In addition to serving as Music Director of the Grand Forks Symphony Orchestra (2010-2015) and the Marion, Indiana Philharmonic (1996-2017), Alexander Platt has for a quarter-century devoted himself to orchestras in Wisconsin. Under his direction since 2010, the La Crosse Symphony Orchestra has enjoyed a complete revival, going from the brink of insolvency to now holding $1.7 million in fixed assets and serving as a cornerstone in the community’s emergence as one of America’s finest smaller cities in which to live(Forbes.com). Since 2010 the LSO has enjoyed sold-out houses, added performances, hitherto-unknown artistic standards, new collaborations with the La Crosse Youth Symphony as well as both the city’s dance companies, and the establishment of the orchestra’s Endowment Fund. And in tribute to the city’s discovery by the 17th-century voyageurs, the LSO has also become particularly acclaimed for its performances of the French repertoire: from standard masterworks of Berlioz, Debussy and Ravel, to rarities of Franck, Delibes, Lalo, Chausson and Magnard. Mr. Platt has similarly led the Wisconsin Philharmonic since 1997, taking an active role in education and fund-raising and overseeing new performance collaborations with a variety of venues throughout Southeast Wisconsin — all while burnishing the orchestra’s reputation as one of America’s finest small-budget orchestras, which was formerly led as the Waukesha Symphony by the great conductor-pedagogue Otto-Werner Mueller.

Since 2003 Alexander Platt has spent his summers in the Hudson River Valley as Music Director of the Maverick Concerts, established in Woodstock, New York in 1915 and since then led by such musicians as Georges Barrere, William Kroll, and Leon Barzin. Under his direction the Maverick has become a thriving, eclectic festival of jazz, world, folk and classical music, regularly hosting many of the world’s finest string quartets and being the recipient of many and repeated grants from the Thompson Family Foundation, the New York State Music Fund, the New York State Council on the Arts, Chamber Music America, and the National Endowment for the Arts. A signal success for Alexander at the Maverick was his conducting and creation of the chamber-orchestra version of David Del Tredici’s 1976 masterpiece Final Alice, with The New York Times praising Mr. Platt’s traversal of Del Tredici’s notoriously difficult score. In his new venture at the Westport Arts Center, and indeed, everywhere he has served, Alexander has earned his reputation as one of the most entertaining and effective speakers on classical music today, acting as “sherpa” to his audiences for both famous masterpieces, modern music, and neglected works.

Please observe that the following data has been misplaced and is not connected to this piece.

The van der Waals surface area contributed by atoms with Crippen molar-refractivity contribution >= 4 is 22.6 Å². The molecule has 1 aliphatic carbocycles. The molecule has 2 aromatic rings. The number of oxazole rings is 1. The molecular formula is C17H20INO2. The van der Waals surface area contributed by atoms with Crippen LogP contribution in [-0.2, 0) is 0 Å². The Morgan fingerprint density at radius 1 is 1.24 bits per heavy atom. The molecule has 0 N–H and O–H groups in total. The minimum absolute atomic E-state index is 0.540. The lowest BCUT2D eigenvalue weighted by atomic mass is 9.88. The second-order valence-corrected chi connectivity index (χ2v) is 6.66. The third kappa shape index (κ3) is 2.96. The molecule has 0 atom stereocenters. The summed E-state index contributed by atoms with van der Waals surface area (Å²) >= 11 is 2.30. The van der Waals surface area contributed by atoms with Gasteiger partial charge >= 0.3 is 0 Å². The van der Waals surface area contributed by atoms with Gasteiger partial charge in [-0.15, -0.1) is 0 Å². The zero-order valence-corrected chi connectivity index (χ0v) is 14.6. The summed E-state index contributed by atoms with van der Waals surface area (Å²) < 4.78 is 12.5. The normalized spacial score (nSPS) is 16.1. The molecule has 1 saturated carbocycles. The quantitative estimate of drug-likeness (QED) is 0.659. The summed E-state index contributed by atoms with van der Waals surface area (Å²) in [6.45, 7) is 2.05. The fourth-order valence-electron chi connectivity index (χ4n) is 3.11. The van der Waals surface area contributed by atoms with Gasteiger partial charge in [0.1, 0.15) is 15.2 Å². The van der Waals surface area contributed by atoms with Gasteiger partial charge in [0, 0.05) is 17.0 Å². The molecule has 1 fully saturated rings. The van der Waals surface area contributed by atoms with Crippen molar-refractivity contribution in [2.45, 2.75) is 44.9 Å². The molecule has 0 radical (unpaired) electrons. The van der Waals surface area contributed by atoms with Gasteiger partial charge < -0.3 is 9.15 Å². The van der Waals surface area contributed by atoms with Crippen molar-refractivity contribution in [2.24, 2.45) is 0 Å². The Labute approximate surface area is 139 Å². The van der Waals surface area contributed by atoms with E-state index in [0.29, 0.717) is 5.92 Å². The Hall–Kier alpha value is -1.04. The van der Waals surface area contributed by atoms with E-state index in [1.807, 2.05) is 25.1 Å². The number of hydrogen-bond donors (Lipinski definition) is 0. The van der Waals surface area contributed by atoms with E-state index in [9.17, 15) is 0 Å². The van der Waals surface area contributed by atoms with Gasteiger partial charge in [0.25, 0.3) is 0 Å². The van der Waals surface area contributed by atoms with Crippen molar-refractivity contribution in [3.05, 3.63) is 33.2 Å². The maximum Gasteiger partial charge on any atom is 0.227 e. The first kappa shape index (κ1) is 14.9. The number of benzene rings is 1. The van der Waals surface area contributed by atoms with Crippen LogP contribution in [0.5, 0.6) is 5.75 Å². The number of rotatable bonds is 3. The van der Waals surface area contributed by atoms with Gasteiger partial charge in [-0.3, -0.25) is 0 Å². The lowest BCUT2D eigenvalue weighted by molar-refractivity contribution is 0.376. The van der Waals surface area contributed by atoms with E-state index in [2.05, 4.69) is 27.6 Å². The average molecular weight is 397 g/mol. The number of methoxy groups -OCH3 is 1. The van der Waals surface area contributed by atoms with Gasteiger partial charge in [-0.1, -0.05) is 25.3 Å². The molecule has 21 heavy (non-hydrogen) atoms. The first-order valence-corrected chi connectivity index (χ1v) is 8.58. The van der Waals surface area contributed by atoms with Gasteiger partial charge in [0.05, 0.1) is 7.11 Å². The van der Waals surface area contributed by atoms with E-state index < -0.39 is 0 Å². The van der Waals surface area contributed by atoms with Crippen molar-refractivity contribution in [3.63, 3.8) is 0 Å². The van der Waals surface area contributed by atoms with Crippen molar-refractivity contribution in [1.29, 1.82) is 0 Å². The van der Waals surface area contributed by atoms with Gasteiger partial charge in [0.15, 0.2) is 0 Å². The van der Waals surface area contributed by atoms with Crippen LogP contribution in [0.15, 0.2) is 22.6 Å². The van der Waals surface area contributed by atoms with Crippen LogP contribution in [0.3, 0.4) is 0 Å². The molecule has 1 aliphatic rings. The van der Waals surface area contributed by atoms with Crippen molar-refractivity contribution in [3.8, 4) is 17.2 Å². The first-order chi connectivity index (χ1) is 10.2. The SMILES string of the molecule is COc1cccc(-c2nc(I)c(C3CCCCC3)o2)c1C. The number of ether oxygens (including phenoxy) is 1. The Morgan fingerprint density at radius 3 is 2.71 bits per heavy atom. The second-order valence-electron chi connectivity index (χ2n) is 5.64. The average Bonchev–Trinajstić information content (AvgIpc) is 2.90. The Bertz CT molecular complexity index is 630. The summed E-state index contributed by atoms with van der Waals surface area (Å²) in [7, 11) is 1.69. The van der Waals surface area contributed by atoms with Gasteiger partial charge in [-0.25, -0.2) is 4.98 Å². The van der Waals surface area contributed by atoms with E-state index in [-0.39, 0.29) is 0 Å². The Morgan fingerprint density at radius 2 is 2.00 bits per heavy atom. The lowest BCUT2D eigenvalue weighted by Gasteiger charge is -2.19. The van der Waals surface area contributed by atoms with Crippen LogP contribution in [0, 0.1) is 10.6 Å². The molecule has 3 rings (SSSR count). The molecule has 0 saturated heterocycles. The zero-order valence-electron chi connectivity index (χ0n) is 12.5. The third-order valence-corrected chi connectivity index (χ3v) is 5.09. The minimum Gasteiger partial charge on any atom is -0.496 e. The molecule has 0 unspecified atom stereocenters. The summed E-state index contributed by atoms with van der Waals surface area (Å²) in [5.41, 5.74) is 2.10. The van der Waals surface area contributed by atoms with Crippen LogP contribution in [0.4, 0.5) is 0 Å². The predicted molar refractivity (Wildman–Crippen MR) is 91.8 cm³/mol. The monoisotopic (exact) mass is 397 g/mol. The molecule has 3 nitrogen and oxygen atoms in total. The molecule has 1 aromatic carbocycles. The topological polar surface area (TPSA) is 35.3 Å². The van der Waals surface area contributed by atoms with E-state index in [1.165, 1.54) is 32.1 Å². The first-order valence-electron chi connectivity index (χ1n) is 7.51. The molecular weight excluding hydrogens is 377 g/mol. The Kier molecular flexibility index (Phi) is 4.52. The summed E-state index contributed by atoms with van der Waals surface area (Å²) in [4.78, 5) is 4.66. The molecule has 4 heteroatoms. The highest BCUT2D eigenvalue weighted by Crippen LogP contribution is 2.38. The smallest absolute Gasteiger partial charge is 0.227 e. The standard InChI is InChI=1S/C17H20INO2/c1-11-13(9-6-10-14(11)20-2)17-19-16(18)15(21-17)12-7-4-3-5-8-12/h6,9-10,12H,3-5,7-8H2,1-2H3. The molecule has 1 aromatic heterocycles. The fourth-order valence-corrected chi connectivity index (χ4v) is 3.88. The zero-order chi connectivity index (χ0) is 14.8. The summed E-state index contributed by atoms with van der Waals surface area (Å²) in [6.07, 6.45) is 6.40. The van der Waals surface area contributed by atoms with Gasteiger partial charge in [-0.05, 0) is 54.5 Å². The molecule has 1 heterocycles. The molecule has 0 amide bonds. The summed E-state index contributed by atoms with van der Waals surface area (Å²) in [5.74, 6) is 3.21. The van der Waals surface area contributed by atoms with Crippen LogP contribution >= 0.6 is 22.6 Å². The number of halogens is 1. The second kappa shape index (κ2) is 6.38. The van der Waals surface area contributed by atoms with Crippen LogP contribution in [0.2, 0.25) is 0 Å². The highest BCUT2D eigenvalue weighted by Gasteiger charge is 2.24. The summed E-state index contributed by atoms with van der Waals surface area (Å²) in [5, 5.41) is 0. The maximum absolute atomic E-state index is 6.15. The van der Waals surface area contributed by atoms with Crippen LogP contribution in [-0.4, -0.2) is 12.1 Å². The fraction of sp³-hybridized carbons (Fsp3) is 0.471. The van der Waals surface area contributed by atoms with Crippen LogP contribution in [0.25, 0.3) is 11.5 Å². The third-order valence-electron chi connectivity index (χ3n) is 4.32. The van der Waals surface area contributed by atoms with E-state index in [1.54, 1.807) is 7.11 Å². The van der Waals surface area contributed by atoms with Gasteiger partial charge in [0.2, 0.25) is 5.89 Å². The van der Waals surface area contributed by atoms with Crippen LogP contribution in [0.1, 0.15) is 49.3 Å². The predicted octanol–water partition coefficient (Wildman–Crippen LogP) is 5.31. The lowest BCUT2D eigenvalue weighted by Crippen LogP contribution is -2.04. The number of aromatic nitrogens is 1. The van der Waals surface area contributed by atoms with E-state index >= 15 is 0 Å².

An entrepreneurial conductor from the start of his career, Alexander Platt devoted a significant part of 2018 to continuing to create and present unique, world-class events on the musical scene. In April, in its program Inspirational Women at the Sharon Lynne Wilson Center, he presented with the Wisconsin Philharmonic the area premiere of American composer Libby Larsen’s Symphony No.1, Water Music, originally written for Sir Neville Marriner and the Minnesota Orchestra — in the presence of both the composer and the First Lady of Wisconsin Tonette Walker, to accolades from both composer and audience. And this October in Chicago, in a special, acclaimed performance underwritten by the Poetry Foundation, he conceived, curated and conducted Mahler’s ‘Wunderhorn’ Songs: A Soldier’s Tale — a unique, original montage of Gustav Mahler’s settings of poems from Des Knaben Wunderhorn, in new chamber-orchestra arrangements by Wolfgang Renz, and legendary poems of the World War I era as read by the Iraq War veteran and poet Benjamin Busch. Raising all needed resources for the event himself, and collaborating with the Caroga Arts Ensemble, singers from the Ryan Center of the Lyric Opera of Chicago, and the Collaborative Arts Institute of Chicago as presenter, Mr. Platt led the performance to a capacity crowd in the Grainger Ballroom at Orchestra Hall, earning praise in the Chicago Classical Review as one of the more notable Chicago musical observances of the centennial of the Armistice that ended “the war to end all wars”. In the same spirit, in June 2019 he returns to the Ravinia Festival to lead another revival of his version of Bernstein’s Songfest, in a final tribute to the Leonard Bernstein centennial.

Through all these years, Alexander Platt has done his part as an advocate for the music of our time, having conducted the US premieres of works by Britten, Shostakovich, Ned Rorem, Colin Matthews, Daron Hagen, Joseph Schwantner, Harold Meltzer, Libby Larsen, Joan Tower, Judith Weir, William Neil, and Simon Holt — as well as of his brother Russell Platt, classical music editor at The New Yorker magazine; in April, he welcomes Libby Larsen to Waukesha County, for a performance of her Water Music Symphony. In addition to recording for the Minnesota and Wisconsin Public Radios, National Public Radio, the South-West German Radio, the BBC and Chicago’s WFMT, Mr. Platt’s 2005 recording for Cedille Records of the Max Bruch Scottish Fantasy, with the great American violinist Rachel Barton Pine, is still heard frequently on radio stations across North America.

December 2018